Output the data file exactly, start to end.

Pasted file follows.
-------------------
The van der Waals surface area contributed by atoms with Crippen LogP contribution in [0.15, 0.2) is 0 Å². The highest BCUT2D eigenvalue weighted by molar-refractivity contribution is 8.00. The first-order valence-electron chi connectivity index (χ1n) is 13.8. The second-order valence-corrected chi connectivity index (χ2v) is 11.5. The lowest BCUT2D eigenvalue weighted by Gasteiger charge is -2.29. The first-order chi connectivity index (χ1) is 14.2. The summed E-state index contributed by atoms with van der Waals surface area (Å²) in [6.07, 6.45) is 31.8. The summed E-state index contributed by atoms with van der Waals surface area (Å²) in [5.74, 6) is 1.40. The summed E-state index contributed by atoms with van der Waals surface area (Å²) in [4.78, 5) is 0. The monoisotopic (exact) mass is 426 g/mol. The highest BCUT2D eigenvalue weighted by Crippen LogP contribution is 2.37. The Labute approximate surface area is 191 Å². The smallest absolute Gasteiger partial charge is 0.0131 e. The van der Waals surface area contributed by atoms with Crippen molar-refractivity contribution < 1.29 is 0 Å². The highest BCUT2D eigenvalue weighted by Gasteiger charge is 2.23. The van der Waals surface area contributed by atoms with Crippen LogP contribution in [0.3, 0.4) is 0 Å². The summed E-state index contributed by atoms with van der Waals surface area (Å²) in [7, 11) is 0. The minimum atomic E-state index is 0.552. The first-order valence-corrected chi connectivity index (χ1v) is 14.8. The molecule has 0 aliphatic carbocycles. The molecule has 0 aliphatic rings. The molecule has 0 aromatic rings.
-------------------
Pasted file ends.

The van der Waals surface area contributed by atoms with Crippen LogP contribution in [0.15, 0.2) is 0 Å². The highest BCUT2D eigenvalue weighted by molar-refractivity contribution is 8.00. The first-order valence-electron chi connectivity index (χ1n) is 13.8. The second-order valence-corrected chi connectivity index (χ2v) is 11.5. The lowest BCUT2D eigenvalue weighted by Gasteiger charge is -2.29. The first-order chi connectivity index (χ1) is 14.2. The summed E-state index contributed by atoms with van der Waals surface area (Å²) in [6.07, 6.45) is 31.8. The summed E-state index contributed by atoms with van der Waals surface area (Å²) in [5.74, 6) is 1.40. The summed E-state index contributed by atoms with van der Waals surface area (Å²) in [4.78, 5) is 0. The monoisotopic (exact) mass is 426 g/mol. The highest BCUT2D eigenvalue weighted by Crippen LogP contribution is 2.37. The Labute approximate surface area is 191 Å². The smallest absolute Gasteiger partial charge is 0.0131 e. The van der Waals surface area contributed by atoms with Crippen molar-refractivity contribution < 1.29 is 0 Å². The highest BCUT2D eigenvalue weighted by Gasteiger charge is 2.23. The van der Waals surface area contributed by atoms with Crippen LogP contribution in [0.3, 0.4) is 0 Å². The summed E-state index contributed by atoms with van der Waals surface area (Å²) in [7, 11) is 0. The minimum atomic E-state index is 0.552. The first-order valence-corrected chi connectivity index (χ1v) is 14.8. The molecule has 0 aliphatic carbocycles. The molecule has 0 aliphatic rings. The molecule has 0 aromatic rings.